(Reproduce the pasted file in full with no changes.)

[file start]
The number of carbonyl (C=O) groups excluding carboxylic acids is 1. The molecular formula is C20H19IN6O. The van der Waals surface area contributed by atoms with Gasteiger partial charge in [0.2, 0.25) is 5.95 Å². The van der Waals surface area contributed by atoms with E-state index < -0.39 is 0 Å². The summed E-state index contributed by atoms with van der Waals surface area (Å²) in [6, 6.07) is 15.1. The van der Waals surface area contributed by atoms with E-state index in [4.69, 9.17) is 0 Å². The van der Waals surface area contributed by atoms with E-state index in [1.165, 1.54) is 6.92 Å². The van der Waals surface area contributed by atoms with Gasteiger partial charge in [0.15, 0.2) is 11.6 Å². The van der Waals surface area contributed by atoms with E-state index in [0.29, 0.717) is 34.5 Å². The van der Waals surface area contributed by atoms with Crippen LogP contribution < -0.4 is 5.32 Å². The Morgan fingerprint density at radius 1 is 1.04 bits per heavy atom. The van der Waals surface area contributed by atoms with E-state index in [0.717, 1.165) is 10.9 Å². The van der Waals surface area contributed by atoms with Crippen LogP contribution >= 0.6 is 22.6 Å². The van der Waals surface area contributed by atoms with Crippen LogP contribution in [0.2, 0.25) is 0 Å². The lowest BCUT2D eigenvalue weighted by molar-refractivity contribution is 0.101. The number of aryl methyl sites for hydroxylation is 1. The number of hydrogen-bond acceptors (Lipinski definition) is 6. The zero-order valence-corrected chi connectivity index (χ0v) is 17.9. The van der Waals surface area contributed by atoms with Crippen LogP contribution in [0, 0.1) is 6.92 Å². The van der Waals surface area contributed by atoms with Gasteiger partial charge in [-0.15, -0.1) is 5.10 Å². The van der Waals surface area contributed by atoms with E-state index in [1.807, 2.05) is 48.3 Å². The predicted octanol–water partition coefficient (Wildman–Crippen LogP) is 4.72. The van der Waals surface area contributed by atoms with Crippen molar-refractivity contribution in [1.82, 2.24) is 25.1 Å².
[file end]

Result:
The number of carbonyl (C=O) groups excluding carboxylic acids is 1. The molecular formula is C20H19IN6O. The van der Waals surface area contributed by atoms with Gasteiger partial charge in [0.2, 0.25) is 5.95 Å². The van der Waals surface area contributed by atoms with E-state index < -0.39 is 0 Å². The summed E-state index contributed by atoms with van der Waals surface area (Å²) in [6, 6.07) is 15.1. The van der Waals surface area contributed by atoms with E-state index in [4.69, 9.17) is 0 Å². The van der Waals surface area contributed by atoms with E-state index in [1.165, 1.54) is 6.92 Å². The van der Waals surface area contributed by atoms with Gasteiger partial charge in [0.15, 0.2) is 11.6 Å². The van der Waals surface area contributed by atoms with E-state index in [0.29, 0.717) is 34.5 Å². The van der Waals surface area contributed by atoms with Crippen LogP contribution < -0.4 is 5.32 Å². The Morgan fingerprint density at radius 1 is 1.04 bits per heavy atom. The van der Waals surface area contributed by atoms with E-state index in [0.717, 1.165) is 10.9 Å². The van der Waals surface area contributed by atoms with Crippen LogP contribution >= 0.6 is 22.6 Å². The van der Waals surface area contributed by atoms with Crippen LogP contribution in [0.2, 0.25) is 0 Å². The lowest BCUT2D eigenvalue weighted by molar-refractivity contribution is 0.101. The number of aryl methyl sites for hydroxylation is 1. The number of hydrogen-bond acceptors (Lipinski definition) is 6. The zero-order valence-corrected chi connectivity index (χ0v) is 17.9. The van der Waals surface area contributed by atoms with Crippen LogP contribution in [0, 0.1) is 6.92 Å². The van der Waals surface area contributed by atoms with Gasteiger partial charge in [-0.15, -0.1) is 5.10 Å². The van der Waals surface area contributed by atoms with E-state index in [1.807, 2.05) is 48.3 Å². The predicted octanol–water partition coefficient (Wildman–Crippen LogP) is 4.72. The van der Waals surface area contributed by atoms with Crippen molar-refractivity contribution in [1.82, 2.24) is 25.1 Å².